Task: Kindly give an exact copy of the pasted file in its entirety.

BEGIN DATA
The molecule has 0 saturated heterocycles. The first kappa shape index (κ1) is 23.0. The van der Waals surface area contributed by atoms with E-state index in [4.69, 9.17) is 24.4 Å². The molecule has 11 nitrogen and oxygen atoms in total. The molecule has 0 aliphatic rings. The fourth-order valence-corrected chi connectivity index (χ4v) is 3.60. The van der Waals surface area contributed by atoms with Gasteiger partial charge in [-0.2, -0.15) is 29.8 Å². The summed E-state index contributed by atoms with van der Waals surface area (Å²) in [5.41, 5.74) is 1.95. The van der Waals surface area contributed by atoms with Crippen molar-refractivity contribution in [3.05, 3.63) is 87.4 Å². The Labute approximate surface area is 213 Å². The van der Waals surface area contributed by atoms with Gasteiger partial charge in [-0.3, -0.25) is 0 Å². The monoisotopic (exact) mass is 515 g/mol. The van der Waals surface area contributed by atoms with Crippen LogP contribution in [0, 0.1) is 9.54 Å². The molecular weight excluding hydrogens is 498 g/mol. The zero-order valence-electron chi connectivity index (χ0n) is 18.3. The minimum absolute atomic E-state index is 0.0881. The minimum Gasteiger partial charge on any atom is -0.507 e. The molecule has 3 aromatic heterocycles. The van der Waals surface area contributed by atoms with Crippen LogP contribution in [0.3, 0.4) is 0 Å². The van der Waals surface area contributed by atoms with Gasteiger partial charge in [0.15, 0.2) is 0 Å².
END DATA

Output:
The molecule has 0 saturated heterocycles. The first kappa shape index (κ1) is 23.0. The van der Waals surface area contributed by atoms with E-state index in [4.69, 9.17) is 24.4 Å². The molecule has 11 nitrogen and oxygen atoms in total. The molecule has 0 aliphatic rings. The fourth-order valence-corrected chi connectivity index (χ4v) is 3.60. The van der Waals surface area contributed by atoms with Gasteiger partial charge in [-0.2, -0.15) is 29.8 Å². The summed E-state index contributed by atoms with van der Waals surface area (Å²) in [5.41, 5.74) is 1.95. The van der Waals surface area contributed by atoms with Crippen molar-refractivity contribution in [3.05, 3.63) is 87.4 Å². The Labute approximate surface area is 213 Å². The van der Waals surface area contributed by atoms with Gasteiger partial charge in [-0.3, -0.25) is 0 Å². The monoisotopic (exact) mass is 515 g/mol. The van der Waals surface area contributed by atoms with Crippen LogP contribution in [0, 0.1) is 9.54 Å². The molecular weight excluding hydrogens is 498 g/mol. The zero-order valence-electron chi connectivity index (χ0n) is 18.3. The minimum absolute atomic E-state index is 0.0881. The minimum Gasteiger partial charge on any atom is -0.507 e. The molecule has 3 aromatic heterocycles. The van der Waals surface area contributed by atoms with Crippen LogP contribution in [0.3, 0.4) is 0 Å². The van der Waals surface area contributed by atoms with Gasteiger partial charge in [0.15, 0.2) is 0 Å².